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Yeah! WHAT HE SAID!!!

Discussion in 'The Backstage' started by XTRXTR, Aug 4, 2021.

  1. trax1139

    trax1139 Well-Known Member

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    I’ll just say this and then shut up. The overwhelming majority of cover bands playing today in local bars don’t have a clue how to perform. They sound bad, don’t have a pre-arranged set, and in a lot of cases just throw something together with a few really talented musicians to get through the night. At least that’s what they’re doing around here now days. Then they complain they don’t get paid enough! A lot of these guys are so good, they never practice together, but they manage. It shows! Things are a little sloppy at times (between songs, etc,) the players have a music stand in front of them. God! I hate that!
    They have no real equipment to make a big sound. They show up with this pissy digital crap that makes no sound.On and on and on...Sorry!
     
  2. XTRXTR

    XTRXTR Well-Known Member

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    I like the garage band sound, simple pa for vocals, small mixer for the drums...

    most of those type really work it hard. they are not over produced, the guitar has to play with little to no effects. its raw but if they have talent it's great.

    think of montrose, mountain, zz top, bad co, etc. all great even without a sound system.

    yeah the times have changed. I don't want to face it.

    my three stacks have to be heard!! or what is the point.
     
  3. trax1139

    trax1139 Well-Known Member

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    28378270-6F04-40BF-B496-A87CC205D511.jpeg Here’s what we gig with...no matter how big or small the room. A couple of JBL SRX 815’s for the vocals and a couple of mics on the drums...that’s it.
     
  4. Sg-ocaster

    Sg-ocaster Well-Known Member

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    Ive been on both sides of this story.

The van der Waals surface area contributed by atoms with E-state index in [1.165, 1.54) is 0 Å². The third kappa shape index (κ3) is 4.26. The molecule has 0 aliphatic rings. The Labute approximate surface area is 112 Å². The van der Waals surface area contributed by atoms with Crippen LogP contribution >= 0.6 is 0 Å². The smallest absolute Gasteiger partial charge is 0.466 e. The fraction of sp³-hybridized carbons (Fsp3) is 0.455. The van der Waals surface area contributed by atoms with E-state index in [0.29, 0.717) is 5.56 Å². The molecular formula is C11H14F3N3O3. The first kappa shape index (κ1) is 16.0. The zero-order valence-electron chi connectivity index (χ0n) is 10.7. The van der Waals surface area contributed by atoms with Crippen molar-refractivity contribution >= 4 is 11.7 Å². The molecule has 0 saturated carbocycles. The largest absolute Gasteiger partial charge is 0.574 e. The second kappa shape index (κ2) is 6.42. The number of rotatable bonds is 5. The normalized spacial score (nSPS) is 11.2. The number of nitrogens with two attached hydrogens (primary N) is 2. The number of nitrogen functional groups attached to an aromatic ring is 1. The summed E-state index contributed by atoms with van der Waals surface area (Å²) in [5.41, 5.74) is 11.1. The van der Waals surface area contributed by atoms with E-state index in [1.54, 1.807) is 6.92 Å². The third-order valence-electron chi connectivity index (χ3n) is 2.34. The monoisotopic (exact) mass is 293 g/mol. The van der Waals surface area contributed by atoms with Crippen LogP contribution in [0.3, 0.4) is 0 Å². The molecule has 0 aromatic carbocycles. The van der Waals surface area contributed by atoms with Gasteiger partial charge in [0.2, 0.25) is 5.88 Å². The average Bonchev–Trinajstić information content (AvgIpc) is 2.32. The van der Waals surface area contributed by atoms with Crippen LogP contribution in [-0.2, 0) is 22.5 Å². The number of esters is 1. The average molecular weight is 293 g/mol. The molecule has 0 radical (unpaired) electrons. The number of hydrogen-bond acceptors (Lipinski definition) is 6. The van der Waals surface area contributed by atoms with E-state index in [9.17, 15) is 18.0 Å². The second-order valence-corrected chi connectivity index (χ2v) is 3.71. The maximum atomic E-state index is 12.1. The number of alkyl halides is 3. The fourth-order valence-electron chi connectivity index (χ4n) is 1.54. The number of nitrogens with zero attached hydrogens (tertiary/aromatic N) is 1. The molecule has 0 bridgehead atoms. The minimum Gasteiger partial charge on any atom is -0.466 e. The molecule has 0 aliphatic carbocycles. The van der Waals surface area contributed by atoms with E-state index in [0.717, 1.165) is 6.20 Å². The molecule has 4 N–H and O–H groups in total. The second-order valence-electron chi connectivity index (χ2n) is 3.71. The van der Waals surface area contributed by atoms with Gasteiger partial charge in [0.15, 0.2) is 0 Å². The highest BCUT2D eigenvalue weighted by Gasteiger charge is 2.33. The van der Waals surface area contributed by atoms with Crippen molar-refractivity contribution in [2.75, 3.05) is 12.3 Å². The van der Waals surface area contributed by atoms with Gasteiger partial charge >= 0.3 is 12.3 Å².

If the guy just bought the system he may be learning it and working the bugs out.....BUT he should tell you upfront it is a new system to him and he is still learning it.
    I was the steady soundman for this band for approx 7yrs and when a couple new members asked me to do sound for there other band also on my system I did. First gig monitors kept going out, over and over I tried everything. Thought I had it then they would go out again. At the end of the night one of the guys confronted me all pissed off that I was doing it deliberate cause I wasnt trying make them sound as good as the other band I worked for yadda yadda yadda........well two days later in testing I found it......a cold solder joint in the power supply section of the monitor amp. I was asked to do another job I reluctantly worked for them again and explained and got an appology. I still to this day get occasional calls to work for them.
    On stage playing guitar Ive had terrible monitors, times when I know FOH is horrid. Soundmen with "I know everything" tudes....guys that think guitar leads should be buried. Best thing is to buck up and play through it and remember not to rehire them. Throwing a tantrum onstage doesnt fix the problems...just leaves the audiance with a bad impression of the band. I remember seeing Joan Jett 20yrs ago she had a fit about her monitors.....Ya know.....to this day thats the only part I remember of that concert. Average audiance people dont know there is a problem till you fling a mic and dime your amp out of anger.
     
    Last edited: Aug 13, 2021
  5. dro

    dro Well-Known Member

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    [QUOTE="trax1139, post: 2163087, member: 2

    dude...”turn that shit down-the game’s on!”

    “Man, I gotta just let the DJ have the whole night”.
    1. He”ll be crankin at 113-115db all night long and no one says a word. Why? BECAUSE IT SOUNDS GOOD!! That’s why! I’ve proved it to myself and many others time and time and time again. Watch this: when they gripe it’s a little too loud, I just say OK, I’ll work on it a little. Then release the elephants. Turn it up to the sweet spot, compression and limiting (depending on material of course) get way over the stage volume and the guitar players little rig, and the band responds and so will the folks.
    2. If there’s no big PA, that’s when you need the big rig Marshall’s and Fender Pro or Ampeg SVTs. Even in a small club. You can do the same thing with that. A tight band that sounds big, fat, powerful and dynamic will always demand attention and fair better than a squeaker trying to just keep from getting yelled at.
    [/QUOTE]

    I could not agree with you more trax. Wanna find out, how much better as CD sounds than Your band?
    Book a gig where a DJ and you alternate sets.
    Ever been to a concert an hour before the show?